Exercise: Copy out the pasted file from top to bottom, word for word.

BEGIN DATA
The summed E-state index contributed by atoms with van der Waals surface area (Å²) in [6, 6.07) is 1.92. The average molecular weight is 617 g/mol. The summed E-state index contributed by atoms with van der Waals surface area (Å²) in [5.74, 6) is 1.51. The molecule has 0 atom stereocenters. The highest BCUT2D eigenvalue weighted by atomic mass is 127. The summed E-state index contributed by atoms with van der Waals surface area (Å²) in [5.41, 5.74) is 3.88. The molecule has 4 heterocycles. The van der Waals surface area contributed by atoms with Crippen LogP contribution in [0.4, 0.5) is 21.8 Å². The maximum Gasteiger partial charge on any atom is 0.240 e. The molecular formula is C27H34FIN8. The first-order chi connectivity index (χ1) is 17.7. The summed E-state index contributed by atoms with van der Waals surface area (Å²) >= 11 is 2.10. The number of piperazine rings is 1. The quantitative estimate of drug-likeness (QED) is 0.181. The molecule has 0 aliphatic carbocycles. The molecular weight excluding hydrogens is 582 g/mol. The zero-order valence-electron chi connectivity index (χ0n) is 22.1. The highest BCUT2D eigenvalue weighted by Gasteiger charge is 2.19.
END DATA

The summed E-state index contributed by atoms with van der Waals surface area (Å²) in [6, 6.07) is 1.92. The average molecular weight is 617 g/mol. The summed E-state index contributed by atoms with van der Waals surface area (Å²) in [5.74, 6) is 1.51. The molecule has 0 atom stereocenters. The highest BCUT2D eigenvalue weighted by atomic mass is 127. The summed E-state index contributed by atoms with van der Waals surface area (Å²) in [5.41, 5.74) is 3.88. The molecule has 4 heterocycles. The van der Waals surface area contributed by atoms with Crippen LogP contribution in [0.4, 0.5) is 21.8 Å². The maximum Gasteiger partial charge on any atom is 0.240 e. The molecular formula is C27H34FIN8. The first-order chi connectivity index (χ1) is 17.7. The summed E-state index contributed by atoms with van der Waals surface area (Å²) >= 11 is 2.10. The number of piperazine rings is 1. The quantitative estimate of drug-likeness (QED) is 0.181. The molecule has 0 aliphatic carbocycles. The molecular weight excluding hydrogens is 582 g/mol. The zero-order valence-electron chi connectivity index (χ0n) is 22.1. The highest BCUT2D eigenvalue weighted by Gasteiger charge is 2.19.